Secondary Logo

Journal Logo

Letters to the Editor

C-Reactive Protein is a Poor Predictor of Bacterial Pneumonia

Flood, Robert G. MD; Aronoff, Stephen C. MD

Author Information
The Pediatric Infectious Disease Journal: July 2008 - Volume 27 - Issue 7 - p 670-671
doi: 10.1097/INF.0b013e318174e0e8
  • Free

In Reply

Gutierrez et al raised a number of points regarding the methodology of the meta-analysis of Flood et al1 that recently appeared in the Pediatric Infectious Disease Journal. In a private communication, Dr. Korppi identified 43 patients out of 402 who may have been included in 2 studies.2,3 The duplication occurred because the population of 1 study was drawn from a population of 4 municipalities and the other study drew its subjects from hospitalized patients, of whom 43 were also residents within the 4 municipalities. This duplication represents only 11% of the total enrollment of both studies and only 3% of the entire study base; the sensitivity analysis in Table 4 shows that eliminating one or the other study does not significantly impact the resulting combined analysis: OR of 2.45 (1.03-5.85) versus 3.22 (1.57–6.61).

Second, a narrow range of values for C-reactive protein concentrations was chosen to maximize the number of studies included in the analysis. As Gutierrez et al noted, 3 studies would have been eliminated if a single cutoff value was used. Although a bright line value would have been more pleasing intellectually, we opted to include more studies to reduce the 95% confidence intervals of the result and also to provide the thoughtful reader with a complete dataset that could be re-evaluated as seen fit.

Third, a variety of outcome measures exist for expressing the results of meta-analyses.4 The odds ratio (relative odds) is optimal for generating both the Mantel-Haenszel statistic for combining the results of studies and for determining the results of homogeneity across studies;5–7 for these reasons, the odds ratio was chosen at the outset as the outcome measure for this study. We agree with Guitierrez et al, that this is not an intuitive outcome measure and its clinical applicability is open to question. The authors correctly point out that the summary of OR represents LR+/LR− and, as such, is only an approximation of LR+, the Bayesian factor used to calculate posterior probabilities. Again, we were limited by the study protocol developed before data collection that required calculation of the odds ratio. To recalculate the final results as relative risk (LR+) would have violated the protocol. It should be noted that using only 4 studies with a cutoff value of 40 mg/L, Guitierrez et al calculated a LR+ of 1.64 (1.20–2.23), which is not significantly different from the overall odds ratio reported in the study, 2.58 (1.20–5.55), and these authors reached the same conclusion regarding the use of serum C-reactive protein as a diagnostic test for bacterial pneumonia in children.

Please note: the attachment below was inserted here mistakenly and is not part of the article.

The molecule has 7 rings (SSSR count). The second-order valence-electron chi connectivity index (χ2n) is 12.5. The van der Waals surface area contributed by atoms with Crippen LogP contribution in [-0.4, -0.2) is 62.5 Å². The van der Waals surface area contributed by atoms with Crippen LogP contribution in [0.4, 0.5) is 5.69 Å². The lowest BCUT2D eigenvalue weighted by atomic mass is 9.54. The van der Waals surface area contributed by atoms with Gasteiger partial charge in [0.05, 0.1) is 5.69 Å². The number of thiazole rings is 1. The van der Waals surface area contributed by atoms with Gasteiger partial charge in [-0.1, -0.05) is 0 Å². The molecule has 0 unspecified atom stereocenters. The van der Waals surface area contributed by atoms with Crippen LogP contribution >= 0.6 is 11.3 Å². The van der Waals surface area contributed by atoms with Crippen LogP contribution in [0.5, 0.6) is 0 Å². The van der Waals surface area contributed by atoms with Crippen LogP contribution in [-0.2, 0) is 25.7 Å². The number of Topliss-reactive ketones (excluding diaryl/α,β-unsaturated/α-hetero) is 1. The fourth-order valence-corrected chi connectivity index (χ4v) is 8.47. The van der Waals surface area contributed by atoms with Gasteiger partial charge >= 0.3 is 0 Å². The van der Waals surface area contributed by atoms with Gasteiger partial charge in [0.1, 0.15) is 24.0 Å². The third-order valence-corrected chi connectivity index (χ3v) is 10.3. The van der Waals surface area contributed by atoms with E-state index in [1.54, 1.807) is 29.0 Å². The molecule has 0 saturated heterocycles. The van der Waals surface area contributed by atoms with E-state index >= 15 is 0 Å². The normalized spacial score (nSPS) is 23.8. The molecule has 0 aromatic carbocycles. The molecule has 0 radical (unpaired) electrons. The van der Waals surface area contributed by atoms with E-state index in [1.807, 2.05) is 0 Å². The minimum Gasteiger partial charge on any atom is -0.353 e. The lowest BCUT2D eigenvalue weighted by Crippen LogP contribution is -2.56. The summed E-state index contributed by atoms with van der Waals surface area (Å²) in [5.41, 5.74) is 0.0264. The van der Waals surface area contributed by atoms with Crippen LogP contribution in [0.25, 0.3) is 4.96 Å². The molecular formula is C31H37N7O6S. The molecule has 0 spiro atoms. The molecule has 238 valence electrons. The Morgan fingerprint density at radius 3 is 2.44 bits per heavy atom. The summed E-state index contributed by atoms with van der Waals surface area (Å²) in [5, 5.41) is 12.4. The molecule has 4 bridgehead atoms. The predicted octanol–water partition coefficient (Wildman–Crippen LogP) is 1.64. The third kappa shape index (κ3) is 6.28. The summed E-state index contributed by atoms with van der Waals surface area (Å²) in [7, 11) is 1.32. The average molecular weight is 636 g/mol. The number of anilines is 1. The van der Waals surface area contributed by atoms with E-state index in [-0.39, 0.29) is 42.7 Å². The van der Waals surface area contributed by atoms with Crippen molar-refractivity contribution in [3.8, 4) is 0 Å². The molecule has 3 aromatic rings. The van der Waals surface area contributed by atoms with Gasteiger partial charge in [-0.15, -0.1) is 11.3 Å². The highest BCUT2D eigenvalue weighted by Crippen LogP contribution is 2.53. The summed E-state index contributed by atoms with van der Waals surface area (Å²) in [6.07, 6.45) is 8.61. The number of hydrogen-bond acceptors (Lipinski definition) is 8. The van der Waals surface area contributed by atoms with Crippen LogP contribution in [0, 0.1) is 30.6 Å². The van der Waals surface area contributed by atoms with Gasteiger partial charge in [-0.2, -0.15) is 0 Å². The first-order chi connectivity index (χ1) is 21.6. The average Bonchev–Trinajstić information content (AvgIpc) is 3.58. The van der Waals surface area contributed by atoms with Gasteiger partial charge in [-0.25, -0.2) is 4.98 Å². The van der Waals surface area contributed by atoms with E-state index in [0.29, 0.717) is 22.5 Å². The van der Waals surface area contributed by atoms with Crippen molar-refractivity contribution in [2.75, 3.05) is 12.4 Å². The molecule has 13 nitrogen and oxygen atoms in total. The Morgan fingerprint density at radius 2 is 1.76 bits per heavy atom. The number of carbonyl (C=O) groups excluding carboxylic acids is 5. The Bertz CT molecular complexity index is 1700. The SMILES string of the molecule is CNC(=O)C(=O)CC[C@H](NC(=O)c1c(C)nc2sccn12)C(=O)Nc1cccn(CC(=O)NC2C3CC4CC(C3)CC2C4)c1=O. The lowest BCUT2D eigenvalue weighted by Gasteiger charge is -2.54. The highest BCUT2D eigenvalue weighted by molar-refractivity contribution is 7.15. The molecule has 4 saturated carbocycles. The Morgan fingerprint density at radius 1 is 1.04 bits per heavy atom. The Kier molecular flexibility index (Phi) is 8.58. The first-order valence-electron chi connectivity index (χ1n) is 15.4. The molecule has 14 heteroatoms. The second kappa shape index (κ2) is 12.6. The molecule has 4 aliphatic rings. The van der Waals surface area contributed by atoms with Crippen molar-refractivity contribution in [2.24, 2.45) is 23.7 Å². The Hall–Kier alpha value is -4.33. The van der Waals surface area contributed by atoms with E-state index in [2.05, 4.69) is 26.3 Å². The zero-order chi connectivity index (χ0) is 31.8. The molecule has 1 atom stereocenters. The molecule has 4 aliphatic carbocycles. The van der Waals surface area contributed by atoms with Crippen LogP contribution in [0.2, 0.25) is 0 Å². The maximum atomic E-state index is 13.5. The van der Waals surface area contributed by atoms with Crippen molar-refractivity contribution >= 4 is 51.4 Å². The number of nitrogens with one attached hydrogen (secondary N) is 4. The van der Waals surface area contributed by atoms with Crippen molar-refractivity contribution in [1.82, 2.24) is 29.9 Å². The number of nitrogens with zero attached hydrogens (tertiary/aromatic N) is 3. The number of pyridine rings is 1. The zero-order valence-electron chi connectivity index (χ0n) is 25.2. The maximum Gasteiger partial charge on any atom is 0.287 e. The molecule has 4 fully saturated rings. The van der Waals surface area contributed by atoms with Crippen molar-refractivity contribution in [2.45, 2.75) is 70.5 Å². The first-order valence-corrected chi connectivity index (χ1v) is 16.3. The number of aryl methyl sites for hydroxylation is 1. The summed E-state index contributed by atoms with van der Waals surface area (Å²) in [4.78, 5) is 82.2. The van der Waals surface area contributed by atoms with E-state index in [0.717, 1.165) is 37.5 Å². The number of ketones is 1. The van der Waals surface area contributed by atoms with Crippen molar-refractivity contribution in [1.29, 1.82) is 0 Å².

Finally, we apologize for the typographical errors and agree with Guitierrez et al that I2 is a measure of heterogeneity and was listed under the wrong heading. A cumulative forest plot was used to show when statistical difference occurred; the traditional forest plot was reiterative of data presented in the sensitivity analysis.

Robert G. Flood, MD

Department of Pediatrics

St. Louis University

St. Louis, MO

Stephen C. Aronoff, MD

Department of Pediatrics Temple University School of Medicine

Philadelphia, PA


1. Flood RG, Badik J, Aronoff SC. The utility of C-reactive protein in differentiating bacterial from non-bacterial pneumonia in children: a meta-analysis of 1230 children. PIDJ. 2008;27:95–99.
2. Korppi M, Kroger L. C-reactive protein in viral and bacterial respiratory infection in children. Scand J Infect Dis. 1992;25:207–213.
3. Heiskanen-Kosma T, Korppi M. Serum C-reactive protein cannot differentiate bacterial and viral aetiology of community-acquired pneumonia in children in primary healthcare settings. Scand J Infect Dis. 2000;32:399–402.
4. Deeks JJ, Altman DG. Effects measures for meta-analysis of trials with binary outcomes. In: Egger M, Smith GD, Altman DG, eds. Systematic Reviews in Healthcare: Meta-Analysis in Context. 2nd ed. London, England: BMJ Publishing Group; 2001:313–335.
5. Mantel N, Haenszel W. Statistical aspects of the analysis of data from retrospective studies of disease. JNCI. 1959;22:719–747.
6. Dersimionian R, Laird N. Meta-analysis in clinical trials. Controlled Clin Trials. 1986;7:177–188.
7. Laupacis A, Sackett DL, Roberts R. An assessment of clinically useful measures of the consequences of treatment. N Eng J Med. 1988;318:1728–1733.
© 2008 Lippincott Williams & Wilkins, Inc.